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Spermidine in health and disease

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Science  26 Jan 2018:
Vol. 359, Issue 6374, eaan2788
DOI: 10.1126/science.aan2788
  • Schematic outline of the mechanisms of spermidine-mediated health effects.

    The natural polyamine spermidine has prominent cardioprotective and neuroprotective effects, ameliorates aging-associated metabolic decline, and stimulates anticancer immunosurveillance in animal models. Autophagy is required for several of these health-promoting effects of spermidine. Spermidine also suppresses proinflammatory cytokines and improves the bioavailability of arginine required for NO biosynthesis. It remains an open question whether all these effects depend on the autophagy-stimulatory properties of spermidine.

  • Fig. 1 Regulation of the intracellular spermidine pool.

    Major routes and enzymes of mammalian polyamine metabolism. The cytosolic spermidine pool results from uptake, biosynthesis, catabolism, and transport. Spermidine is formed from its precursor putrescine or by degradation from spermine. Polyamine biosynthesis connects to arginine and NO metabolism via ornithine (as part of the urea cycle). Spermidine catabolism is mainly mediated through acetylation and subsequent oxidation reactions. Through the cofactors dcSAM (polyamine biosynthesis) and acetyl-CoA (polyamine catabolism), polyamine metabolism interrelates to protein/DNA methylation and protein acetylation, respectively, and thus indirectly influences epigenetic regulation of gene expression. ACLY, ATP-citrate synthase; ACSS2, acetyl-coenzyme A synthetase, cytoplasmic; AMD1, S-adenosylmethionine decarboxylase proenzyme; ARG1, arginase-1; ATP, adenosine triphosphate; CoA, coenzyme A; dcSAM, decarboxylated S-adenosylmethionine; MAT1/2A, S-adenosylmethionine synthase isoform type 1/2; NAA, N-acetylaspartate; NAT8L, N-acetylaspartate synthetase; NO, nitric oxide; ODC1, ornithine decarboxylase; PAOX, peroxisomal N(1)-acetyl-spermine/spermidine oxidase; SAM, S-adenosylmethionine; SMO, spermine oxidase; SAT1, spermidine/spermine N(1)-acetyltransferase 1; SMS, spermine synthase; Spd, spermidine; Spm, spermine SRM, spermidine synthase; VPAT, vesicular polyamine transporter.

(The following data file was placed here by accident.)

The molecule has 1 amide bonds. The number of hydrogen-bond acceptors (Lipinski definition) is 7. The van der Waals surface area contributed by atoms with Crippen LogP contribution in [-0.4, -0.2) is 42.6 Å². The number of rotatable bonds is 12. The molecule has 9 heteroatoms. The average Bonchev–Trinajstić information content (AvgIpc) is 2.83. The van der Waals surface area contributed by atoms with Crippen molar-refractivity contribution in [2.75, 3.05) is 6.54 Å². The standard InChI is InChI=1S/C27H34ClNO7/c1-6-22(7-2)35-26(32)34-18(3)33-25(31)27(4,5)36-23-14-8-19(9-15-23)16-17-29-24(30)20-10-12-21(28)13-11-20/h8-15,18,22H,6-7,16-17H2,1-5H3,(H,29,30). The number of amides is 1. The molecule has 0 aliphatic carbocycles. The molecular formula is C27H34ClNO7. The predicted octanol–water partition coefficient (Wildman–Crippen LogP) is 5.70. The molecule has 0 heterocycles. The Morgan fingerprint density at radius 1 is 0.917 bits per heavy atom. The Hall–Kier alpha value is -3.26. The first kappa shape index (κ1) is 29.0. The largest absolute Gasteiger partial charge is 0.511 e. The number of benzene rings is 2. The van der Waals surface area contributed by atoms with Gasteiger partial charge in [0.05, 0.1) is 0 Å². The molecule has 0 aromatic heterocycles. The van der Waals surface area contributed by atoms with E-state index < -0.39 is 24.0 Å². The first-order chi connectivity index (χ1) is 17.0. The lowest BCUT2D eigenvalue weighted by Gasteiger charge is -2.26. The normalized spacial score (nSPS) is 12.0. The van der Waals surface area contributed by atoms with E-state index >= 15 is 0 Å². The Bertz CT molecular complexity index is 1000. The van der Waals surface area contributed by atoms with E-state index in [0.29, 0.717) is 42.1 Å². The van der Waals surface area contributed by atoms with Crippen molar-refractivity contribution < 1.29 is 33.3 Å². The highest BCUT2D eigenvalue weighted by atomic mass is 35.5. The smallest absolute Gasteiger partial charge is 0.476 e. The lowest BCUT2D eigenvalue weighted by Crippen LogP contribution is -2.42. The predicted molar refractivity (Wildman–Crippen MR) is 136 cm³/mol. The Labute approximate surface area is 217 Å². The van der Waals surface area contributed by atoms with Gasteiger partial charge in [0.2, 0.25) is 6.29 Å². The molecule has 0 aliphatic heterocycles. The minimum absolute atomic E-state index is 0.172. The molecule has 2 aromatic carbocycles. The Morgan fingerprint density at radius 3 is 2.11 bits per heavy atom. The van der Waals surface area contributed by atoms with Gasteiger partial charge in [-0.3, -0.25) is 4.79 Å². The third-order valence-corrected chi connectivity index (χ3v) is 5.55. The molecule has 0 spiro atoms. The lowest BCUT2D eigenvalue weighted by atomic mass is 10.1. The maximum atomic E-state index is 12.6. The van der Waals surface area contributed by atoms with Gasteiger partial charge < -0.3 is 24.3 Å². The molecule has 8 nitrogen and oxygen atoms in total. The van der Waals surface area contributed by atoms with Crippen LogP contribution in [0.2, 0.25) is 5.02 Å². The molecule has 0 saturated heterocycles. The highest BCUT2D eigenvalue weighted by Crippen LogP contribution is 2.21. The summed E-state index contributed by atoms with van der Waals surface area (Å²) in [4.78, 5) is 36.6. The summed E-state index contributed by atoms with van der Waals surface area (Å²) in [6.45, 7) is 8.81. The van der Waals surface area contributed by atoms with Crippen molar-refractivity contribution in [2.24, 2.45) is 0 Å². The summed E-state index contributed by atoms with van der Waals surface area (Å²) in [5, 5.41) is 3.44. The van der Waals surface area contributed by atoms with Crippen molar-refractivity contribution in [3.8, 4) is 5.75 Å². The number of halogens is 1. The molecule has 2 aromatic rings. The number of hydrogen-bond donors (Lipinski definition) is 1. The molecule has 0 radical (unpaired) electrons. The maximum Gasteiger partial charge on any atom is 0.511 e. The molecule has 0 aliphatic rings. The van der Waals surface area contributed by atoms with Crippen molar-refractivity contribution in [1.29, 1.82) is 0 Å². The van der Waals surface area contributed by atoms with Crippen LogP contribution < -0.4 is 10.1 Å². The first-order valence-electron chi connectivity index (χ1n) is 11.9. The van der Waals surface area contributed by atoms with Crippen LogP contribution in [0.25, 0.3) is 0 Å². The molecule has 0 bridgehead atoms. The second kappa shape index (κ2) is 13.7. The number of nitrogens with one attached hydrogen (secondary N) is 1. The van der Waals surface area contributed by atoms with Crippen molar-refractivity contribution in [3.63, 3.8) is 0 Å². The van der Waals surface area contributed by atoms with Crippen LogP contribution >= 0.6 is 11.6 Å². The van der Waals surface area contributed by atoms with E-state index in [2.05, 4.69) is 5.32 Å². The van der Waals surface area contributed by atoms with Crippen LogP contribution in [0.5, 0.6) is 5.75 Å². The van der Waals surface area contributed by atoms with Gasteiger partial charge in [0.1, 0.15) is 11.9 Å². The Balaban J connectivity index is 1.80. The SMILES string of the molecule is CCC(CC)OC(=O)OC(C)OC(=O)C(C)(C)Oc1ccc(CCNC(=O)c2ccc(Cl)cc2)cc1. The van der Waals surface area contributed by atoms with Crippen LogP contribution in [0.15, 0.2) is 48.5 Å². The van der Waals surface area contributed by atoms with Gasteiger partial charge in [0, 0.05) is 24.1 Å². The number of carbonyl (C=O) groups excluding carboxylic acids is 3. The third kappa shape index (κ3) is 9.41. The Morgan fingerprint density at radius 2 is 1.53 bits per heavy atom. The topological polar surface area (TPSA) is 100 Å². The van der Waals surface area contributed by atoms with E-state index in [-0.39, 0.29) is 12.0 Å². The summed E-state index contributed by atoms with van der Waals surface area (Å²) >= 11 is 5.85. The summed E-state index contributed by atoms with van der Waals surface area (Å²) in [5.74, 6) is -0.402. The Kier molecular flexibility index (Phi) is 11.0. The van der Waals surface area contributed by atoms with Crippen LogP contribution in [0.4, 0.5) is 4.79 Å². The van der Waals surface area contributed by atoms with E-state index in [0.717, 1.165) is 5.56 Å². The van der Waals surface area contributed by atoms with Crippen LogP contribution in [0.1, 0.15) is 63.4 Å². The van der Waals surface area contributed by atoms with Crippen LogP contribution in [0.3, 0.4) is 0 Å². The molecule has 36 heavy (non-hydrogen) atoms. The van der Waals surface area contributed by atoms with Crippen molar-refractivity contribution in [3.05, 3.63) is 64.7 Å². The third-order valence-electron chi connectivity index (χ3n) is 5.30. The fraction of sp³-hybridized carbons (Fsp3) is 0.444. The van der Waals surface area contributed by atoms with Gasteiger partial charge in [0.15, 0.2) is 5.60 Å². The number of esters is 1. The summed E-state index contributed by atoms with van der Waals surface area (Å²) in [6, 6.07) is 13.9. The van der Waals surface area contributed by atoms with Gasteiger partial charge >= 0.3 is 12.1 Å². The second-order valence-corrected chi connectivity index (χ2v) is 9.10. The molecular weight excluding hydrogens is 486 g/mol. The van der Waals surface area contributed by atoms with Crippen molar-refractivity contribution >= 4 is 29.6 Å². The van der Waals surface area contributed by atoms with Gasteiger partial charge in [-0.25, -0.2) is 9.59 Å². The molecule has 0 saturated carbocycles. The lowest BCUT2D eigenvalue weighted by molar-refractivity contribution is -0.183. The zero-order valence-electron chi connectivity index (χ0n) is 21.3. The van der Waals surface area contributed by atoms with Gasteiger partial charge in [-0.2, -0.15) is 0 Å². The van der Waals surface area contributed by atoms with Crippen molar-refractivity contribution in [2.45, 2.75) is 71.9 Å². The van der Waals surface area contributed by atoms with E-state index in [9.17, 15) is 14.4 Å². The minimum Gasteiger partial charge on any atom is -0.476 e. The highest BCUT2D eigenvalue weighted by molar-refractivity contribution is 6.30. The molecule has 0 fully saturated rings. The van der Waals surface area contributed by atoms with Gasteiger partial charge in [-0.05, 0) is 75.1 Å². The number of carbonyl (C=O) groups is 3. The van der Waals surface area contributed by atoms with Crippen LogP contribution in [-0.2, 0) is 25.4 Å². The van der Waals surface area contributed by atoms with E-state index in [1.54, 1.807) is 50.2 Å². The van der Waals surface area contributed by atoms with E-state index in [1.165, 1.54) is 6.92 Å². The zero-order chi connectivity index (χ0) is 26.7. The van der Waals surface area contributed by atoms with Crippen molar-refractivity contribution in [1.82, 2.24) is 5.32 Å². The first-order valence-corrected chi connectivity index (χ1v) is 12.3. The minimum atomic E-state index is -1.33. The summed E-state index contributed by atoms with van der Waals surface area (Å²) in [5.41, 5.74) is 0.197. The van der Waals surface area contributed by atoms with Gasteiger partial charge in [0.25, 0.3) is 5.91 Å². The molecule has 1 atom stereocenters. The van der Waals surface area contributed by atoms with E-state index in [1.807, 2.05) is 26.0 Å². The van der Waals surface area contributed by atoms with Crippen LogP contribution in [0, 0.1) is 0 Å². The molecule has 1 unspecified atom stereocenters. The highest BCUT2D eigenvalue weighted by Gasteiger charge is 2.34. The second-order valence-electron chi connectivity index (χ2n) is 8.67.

• Fig. 2 Sources of systemic spermidine.

    Scheme depicting the sources crucial for spermidine bioavailability in the whole organism. In addition to cellular metabolism (outlined in Fig. 1), spermidine is taken up orally from dietary sources or produced by commensal gut bacteria. Subsequently, spermidine can be resorbed by intestinal epithelial cells and is distributed through systemic circulation. Examples of spermidine-rich foods are enumerated. Food supplements, including the polyamine precursor arginine and probiotics (polyamine-producing bacteria), increase the intestinal production of polyamines.

  • Fig. 3 Spermidine-mediated health effects.